We argue that accuracy-theoretic considerations still tell the risk-sensitive to update by conditionalization.
We note that strict propriety follows from weak propriety, given truth-directedness, thus closing an argumentative gap in the literature.
This argues that evidence gathering is epistemically irrational for the (Buchak-style) risk-avoidant agent. To do this we consider how accuracy should be measured once risk-awareness is rationally permissible.
We argue that the model of probabilities needs revising when non-classical logics are considered. For strong-Kleene logic we suggest a belief-pair, and for supervaluational logic adopt imprecise probability.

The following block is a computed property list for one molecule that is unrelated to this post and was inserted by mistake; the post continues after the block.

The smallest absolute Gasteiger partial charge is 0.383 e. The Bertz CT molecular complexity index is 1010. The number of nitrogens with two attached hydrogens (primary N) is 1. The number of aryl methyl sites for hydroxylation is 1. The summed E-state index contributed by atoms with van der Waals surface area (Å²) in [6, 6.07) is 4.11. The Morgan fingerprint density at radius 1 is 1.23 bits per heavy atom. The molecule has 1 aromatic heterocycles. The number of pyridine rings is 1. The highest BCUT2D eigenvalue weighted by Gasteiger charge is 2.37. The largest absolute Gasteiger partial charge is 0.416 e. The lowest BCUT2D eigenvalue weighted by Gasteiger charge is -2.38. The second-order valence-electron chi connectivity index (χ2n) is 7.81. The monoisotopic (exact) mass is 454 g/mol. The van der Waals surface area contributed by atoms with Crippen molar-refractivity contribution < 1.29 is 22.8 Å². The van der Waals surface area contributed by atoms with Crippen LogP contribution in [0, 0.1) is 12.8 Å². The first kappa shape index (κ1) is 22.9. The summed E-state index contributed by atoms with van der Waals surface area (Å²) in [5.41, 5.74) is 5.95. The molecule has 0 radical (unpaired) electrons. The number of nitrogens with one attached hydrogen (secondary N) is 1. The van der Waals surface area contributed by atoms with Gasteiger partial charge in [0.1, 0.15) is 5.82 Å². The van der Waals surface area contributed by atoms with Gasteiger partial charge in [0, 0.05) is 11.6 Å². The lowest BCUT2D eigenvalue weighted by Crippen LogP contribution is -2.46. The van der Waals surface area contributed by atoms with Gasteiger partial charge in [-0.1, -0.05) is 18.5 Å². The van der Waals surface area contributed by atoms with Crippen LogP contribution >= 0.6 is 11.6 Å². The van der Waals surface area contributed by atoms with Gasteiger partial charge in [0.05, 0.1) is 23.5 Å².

We suggest that accuracy considerations should apply to the imprecise by using: what a set recommends is the set of what the individuals in it recommend. This results in a surprisingly nice picture of accuracy for the imprecise.
In addition to specific responses to Caie's paper, this presents some bullets that need to be bitten if one adopts a consequentialist view of epistemic utility. Further such bullets are also presented in my thesis (ch.7)
This thesis discusses self-referential probabilities in some gory detail. We discuss a number of semantics models and initial work on how rationality considerations should apply in such cases.